Champion of the world for third time: a cheese made in heaven

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It is a hard task to describe the cheese that has thrice been voted best in the world. One judge at the World Cheese Awardscame up with"simply outstanding". Another tried "absolutely superb".

It is a hard task to describe the cheese that has thrice been voted best in the world. One judge at the World Cheese Awardscame up with"simply outstanding". Another tried "absolutely superb".

A third mysteriously suggested "it draws out your taste buds". Combining elements of fruitiness, nuttiness and saltiness, the winner at yesterday's awards was a Swiss Gruyère that reduced the competition's 12-strong judging panel to cheesy inarticulateness.

I can sympathise with their plight. A few years ago, I was a judge at the World Cheese Awards. I was awarded the honour not for any great professional experience of cheese but because I have frequently expressed my enthusiasm for the subject in print

On the morning of the competition, I tasted maybe two dozen cheeses in a particular category. Following a cheese-heavy lunch, I was invited to join the judging panel and spent the afternoon assessing the winners in umpteen categories. I now forget what won but I know that my lifelong appetite for cheese diminished radically by about 3pm.

My arteries choked with lipids, I felt wretched for days afterwards. For any cheese to prompt enthusiasm after such an onslaught, it must be remarkable in its potency. To win three times on the trot, it must be the cheese course served in heaven.

This year, Von Muhlenen's Le Gruyère Premier Cru once again nosed ahead of 1,600 international cheeses in the competition. The manufacturer, who also happens to be a sponsor of the World Cheese Awards, is based in the village of Dudingen, about 25 miles from the town of Gruyère which gave its name to the cheese. The precipitous nature of the local terrain, fissured by deep Alpine valleys, was instrumental in the creation of this intense, waxy cheese.

Because transportation was hard or impossible for much of the year, the farmers determined to make a very firm cheese, strong in both form and flavour, that could be matured for long periods.

Made from the milk of cattle that graze on high mountain pastures, Gruyère is made by both Swiss and French farmers, though the two types are somewhat different. "The Swiss style is more aggressive, full-on and much stronger," explains Patricia Michelson, who sells "loads of both Swiss and French Gruyère" from her specialist London shops, La Fromagerie. "The French style is a little bit lighter and fruitier, not as intense as the Swiss version."

Curiously, our supermarkets tend to stock the French style of Gruyère. Although this can be excellent, as in the case of the Beaufort sold by Waitrose, it seems a shame that the full-on version from the cantons is not more widely available. Von Muhlenen's Le Gruyère Premier Cru is only available from independent delicatessens. Ms Michelson insists: "If you want cheese that really shows off the Gruyère character, you should go for Swiss."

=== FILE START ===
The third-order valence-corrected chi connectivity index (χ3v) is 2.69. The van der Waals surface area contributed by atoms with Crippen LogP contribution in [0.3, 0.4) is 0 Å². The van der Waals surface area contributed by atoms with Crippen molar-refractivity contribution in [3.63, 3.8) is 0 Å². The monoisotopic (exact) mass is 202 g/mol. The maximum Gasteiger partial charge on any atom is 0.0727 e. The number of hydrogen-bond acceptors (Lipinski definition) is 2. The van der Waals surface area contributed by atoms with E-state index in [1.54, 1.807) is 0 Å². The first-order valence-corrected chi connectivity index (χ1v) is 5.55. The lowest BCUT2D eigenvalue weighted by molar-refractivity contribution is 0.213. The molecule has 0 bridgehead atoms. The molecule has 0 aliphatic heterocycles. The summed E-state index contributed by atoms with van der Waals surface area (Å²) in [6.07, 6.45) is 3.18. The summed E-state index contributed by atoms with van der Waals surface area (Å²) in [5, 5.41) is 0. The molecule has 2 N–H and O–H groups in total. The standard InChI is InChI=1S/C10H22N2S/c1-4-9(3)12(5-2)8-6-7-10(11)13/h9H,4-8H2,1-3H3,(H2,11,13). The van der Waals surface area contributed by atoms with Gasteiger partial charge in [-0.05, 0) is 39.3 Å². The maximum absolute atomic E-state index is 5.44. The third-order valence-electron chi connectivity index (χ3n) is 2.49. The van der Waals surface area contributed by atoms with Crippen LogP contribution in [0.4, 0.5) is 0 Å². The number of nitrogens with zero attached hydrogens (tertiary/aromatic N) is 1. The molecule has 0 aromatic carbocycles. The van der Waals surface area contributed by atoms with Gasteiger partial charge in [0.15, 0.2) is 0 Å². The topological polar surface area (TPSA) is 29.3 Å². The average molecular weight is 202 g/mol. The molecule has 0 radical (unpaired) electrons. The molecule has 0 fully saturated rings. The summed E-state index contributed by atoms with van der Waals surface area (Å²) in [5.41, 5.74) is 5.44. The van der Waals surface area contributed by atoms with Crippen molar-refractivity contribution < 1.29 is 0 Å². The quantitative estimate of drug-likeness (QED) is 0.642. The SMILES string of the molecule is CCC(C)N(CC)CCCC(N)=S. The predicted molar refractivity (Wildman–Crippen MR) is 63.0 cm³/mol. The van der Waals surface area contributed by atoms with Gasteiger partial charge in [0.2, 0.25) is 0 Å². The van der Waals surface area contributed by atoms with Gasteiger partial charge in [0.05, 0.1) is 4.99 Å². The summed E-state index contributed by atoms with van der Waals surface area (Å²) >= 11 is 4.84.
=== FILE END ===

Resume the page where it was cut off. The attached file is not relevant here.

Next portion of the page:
Unlike English cow's milk cheeses such as Cheddar and Lancashire, Gruyère is a "cooked" cheese, which means the milk is boiled for a certain period. This results in a much denser pate which can be aged well. "The sweetness of the cheese comes through as it ages," says Ms Michelson. "A distinct crunch of salt also emerges. The fruit and hazelnut tang of an aged Gruyère complements dry white wines and champagnes perfectly."

The cheese also works well in fondue and croque-monsieur, the French snack eaten as an "en cas" (in case you don't get anything to eat later).

But it would be a shame to melt the world's greatest cheese over some humble toast and ham. If you manage to get your hands on a slab, nibble it with a drop of Krug.

THE TASTIEST

World Champion 2005: Von Muhlenen's Le Gruyere Premier Cru

Description: An aged Swiss Gruyere 15-16 months old.

Why it won: "Scored 116 out of 120 possible points for depth of flavour and wide international appeal."

Best British Cheese: Gorwydd Caerphilly from Trethowan's Dairy Ltd

Description: Light, crumbly, slightly fruity cheese with a hint of salt on the finish.

Why it won: "Wonderful balanced taste and texture."

Best Cheddar: Keen's of Wincanton

Description: Mature, unpasteurised Cheddar made from the milk of cattle grazing on clay pastures.

Why it won: "Combines earthiness and creaminess in superb depth of flavour."

Best Blue from a PDO (Place of Designated Origin): Gorgonzola Erborinato by Galbani

Description: Delicate, creamy cow's milk cheese streaked with piquant blue culture.

Why it won: "Harmonious match of creamy cheese with sharpness of blue."

Best Irish cheese: Kerry Gold medium cheddar

Description: "Full-flavoured, creamy and satisfying with an excellent nutty tang."

Why it won: Value for money.

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